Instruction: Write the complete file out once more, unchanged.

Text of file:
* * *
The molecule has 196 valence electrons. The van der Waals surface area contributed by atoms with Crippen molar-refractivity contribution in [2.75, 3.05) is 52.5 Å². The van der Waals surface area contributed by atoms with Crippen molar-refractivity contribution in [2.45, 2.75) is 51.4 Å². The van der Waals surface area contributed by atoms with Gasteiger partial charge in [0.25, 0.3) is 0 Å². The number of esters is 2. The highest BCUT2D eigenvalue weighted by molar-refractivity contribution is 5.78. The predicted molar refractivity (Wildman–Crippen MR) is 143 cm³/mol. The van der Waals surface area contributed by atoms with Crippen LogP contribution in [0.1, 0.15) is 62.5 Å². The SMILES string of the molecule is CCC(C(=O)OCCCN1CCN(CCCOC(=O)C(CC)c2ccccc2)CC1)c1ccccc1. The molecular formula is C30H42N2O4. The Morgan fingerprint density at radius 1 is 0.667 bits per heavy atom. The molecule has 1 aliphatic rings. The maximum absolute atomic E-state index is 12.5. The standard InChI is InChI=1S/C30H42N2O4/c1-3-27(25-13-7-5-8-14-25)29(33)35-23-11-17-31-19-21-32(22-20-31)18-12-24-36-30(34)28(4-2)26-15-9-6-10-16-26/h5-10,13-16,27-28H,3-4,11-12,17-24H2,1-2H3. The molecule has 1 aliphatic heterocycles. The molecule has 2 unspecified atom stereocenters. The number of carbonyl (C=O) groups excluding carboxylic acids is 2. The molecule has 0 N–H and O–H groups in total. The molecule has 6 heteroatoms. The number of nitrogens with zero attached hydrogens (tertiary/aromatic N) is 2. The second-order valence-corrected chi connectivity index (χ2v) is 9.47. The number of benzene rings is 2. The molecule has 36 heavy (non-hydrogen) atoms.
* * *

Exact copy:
The molecule has 196 valence electrons. The van der Waals surface area contributed by atoms with Crippen molar-refractivity contribution in [2.75, 3.05) is 52.5 Å². The van der Waals surface area contributed by atoms with Crippen molar-refractivity contribution in [2.45, 2.75) is 51.4 Å². The van der Waals surface area contributed by atoms with Gasteiger partial charge in [0.25, 0.3) is 0 Å². The number of esters is 2. The highest BCUT2D eigenvalue weighted by molar-refractivity contribution is 5.78. The predicted molar refractivity (Wildman–Crippen MR) is 143 cm³/mol. The van der Waals surface area contributed by atoms with Crippen LogP contribution in [0.1, 0.15) is 62.5 Å². The SMILES string of the molecule is CCC(C(=O)OCCCN1CCN(CCCOC(=O)C(CC)c2ccccc2)CC1)c1ccccc1. The molecular formula is C30H42N2O4. The Morgan fingerprint density at radius 1 is 0.667 bits per heavy atom. The molecule has 1 aliphatic rings. The maximum absolute atomic E-state index is 12.5. The standard InChI is InChI=1S/C30H42N2O4/c1-3-27(25-13-7-5-8-14-25)29(33)35-23-11-17-31-19-21-32(22-20-31)18-12-24-36-30(34)28(4-2)26-15-9-6-10-16-26/h5-10,13-16,27-28H,3-4,11-12,17-24H2,1-2H3. The molecule has 1 aliphatic heterocycles. The molecule has 2 unspecified atom stereocenters. The number of carbonyl (C=O) groups excluding carboxylic acids is 2. The molecule has 0 N–H and O–H groups in total. The molecule has 6 heteroatoms. The number of nitrogens with zero attached hydrogens (tertiary/aromatic N) is 2. The second-order valence-corrected chi connectivity index (χ2v) is 9.47. The number of benzene rings is 2. The molecule has 36 heavy (non-hydrogen) atoms.